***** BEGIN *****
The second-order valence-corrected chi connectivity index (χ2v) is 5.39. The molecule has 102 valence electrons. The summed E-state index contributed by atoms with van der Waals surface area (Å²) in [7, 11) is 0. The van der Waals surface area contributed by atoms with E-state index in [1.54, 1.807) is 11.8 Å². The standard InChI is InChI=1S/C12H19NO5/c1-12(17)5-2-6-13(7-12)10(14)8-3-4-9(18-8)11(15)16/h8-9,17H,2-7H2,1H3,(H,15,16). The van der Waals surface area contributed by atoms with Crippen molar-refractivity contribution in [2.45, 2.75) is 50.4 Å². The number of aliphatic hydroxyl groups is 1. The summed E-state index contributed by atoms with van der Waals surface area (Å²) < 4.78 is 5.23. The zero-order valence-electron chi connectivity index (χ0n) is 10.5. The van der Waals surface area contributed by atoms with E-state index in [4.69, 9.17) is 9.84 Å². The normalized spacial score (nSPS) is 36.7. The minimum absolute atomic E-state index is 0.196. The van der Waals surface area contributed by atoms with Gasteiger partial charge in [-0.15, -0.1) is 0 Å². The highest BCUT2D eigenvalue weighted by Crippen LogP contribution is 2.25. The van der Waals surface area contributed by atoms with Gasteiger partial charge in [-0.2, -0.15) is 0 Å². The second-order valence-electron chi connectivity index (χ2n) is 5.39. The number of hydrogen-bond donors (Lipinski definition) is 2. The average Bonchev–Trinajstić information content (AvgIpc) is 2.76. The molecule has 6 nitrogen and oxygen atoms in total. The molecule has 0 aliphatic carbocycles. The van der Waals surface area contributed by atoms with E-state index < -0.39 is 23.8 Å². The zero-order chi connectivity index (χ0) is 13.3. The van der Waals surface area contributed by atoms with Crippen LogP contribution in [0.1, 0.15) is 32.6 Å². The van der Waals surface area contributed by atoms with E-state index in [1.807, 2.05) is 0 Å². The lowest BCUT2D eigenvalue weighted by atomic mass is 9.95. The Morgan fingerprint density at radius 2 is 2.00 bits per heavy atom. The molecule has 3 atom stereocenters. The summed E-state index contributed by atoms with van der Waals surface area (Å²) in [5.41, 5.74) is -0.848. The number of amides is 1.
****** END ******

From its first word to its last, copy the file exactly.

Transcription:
The second-order valence-corrected chi connectivity index (χ2v) is 5.39. The molecule has 102 valence electrons. The summed E-state index contributed by atoms with van der Waals surface area (Å²) in [7, 11) is 0. The van der Waals surface area contributed by atoms with E-state index in [1.54, 1.807) is 11.8 Å². The standard InChI is InChI=1S/C12H19NO5/c1-12(17)5-2-6-13(7-12)10(14)8-3-4-9(18-8)11(15)16/h8-9,17H,2-7H2,1H3,(H,15,16). The van der Waals surface area contributed by atoms with Crippen molar-refractivity contribution in [2.45, 2.75) is 50.4 Å². The number of aliphatic hydroxyl groups is 1. The summed E-state index contributed by atoms with van der Waals surface area (Å²) < 4.78 is 5.23. The zero-order valence-electron chi connectivity index (χ0n) is 10.5. The van der Waals surface area contributed by atoms with E-state index in [4.69, 9.17) is 9.84 Å². The normalized spacial score (nSPS) is 36.7. The minimum absolute atomic E-state index is 0.196. The van der Waals surface area contributed by atoms with Gasteiger partial charge in [-0.15, -0.1) is 0 Å². The highest BCUT2D eigenvalue weighted by Crippen LogP contribution is 2.25. The van der Waals surface area contributed by atoms with Gasteiger partial charge in [-0.2, -0.15) is 0 Å². The second-order valence-electron chi connectivity index (χ2n) is 5.39. The number of hydrogen-bond donors (Lipinski definition) is 2. The average Bonchev–Trinajstić information content (AvgIpc) is 2.76. The molecule has 6 nitrogen and oxygen atoms in total. The molecule has 0 aliphatic carbocycles. The van der Waals surface area contributed by atoms with E-state index < -0.39 is 23.8 Å². The zero-order chi connectivity index (χ0) is 13.3. The van der Waals surface area contributed by atoms with Crippen LogP contribution in [0.1, 0.15) is 32.6 Å². The van der Waals surface area contributed by atoms with E-state index in [1.807, 2.05) is 0 Å². The lowest BCUT2D eigenvalue weighted by atomic mass is 9.95. The Morgan fingerprint density at radius 2 is 2.00 bits per heavy atom. The molecule has 3 atom stereocenters. The summed E-state index contributed by atoms with van der Waals surface area (Å²) in [5.41, 5.74) is -0.848. The number of amides is 1.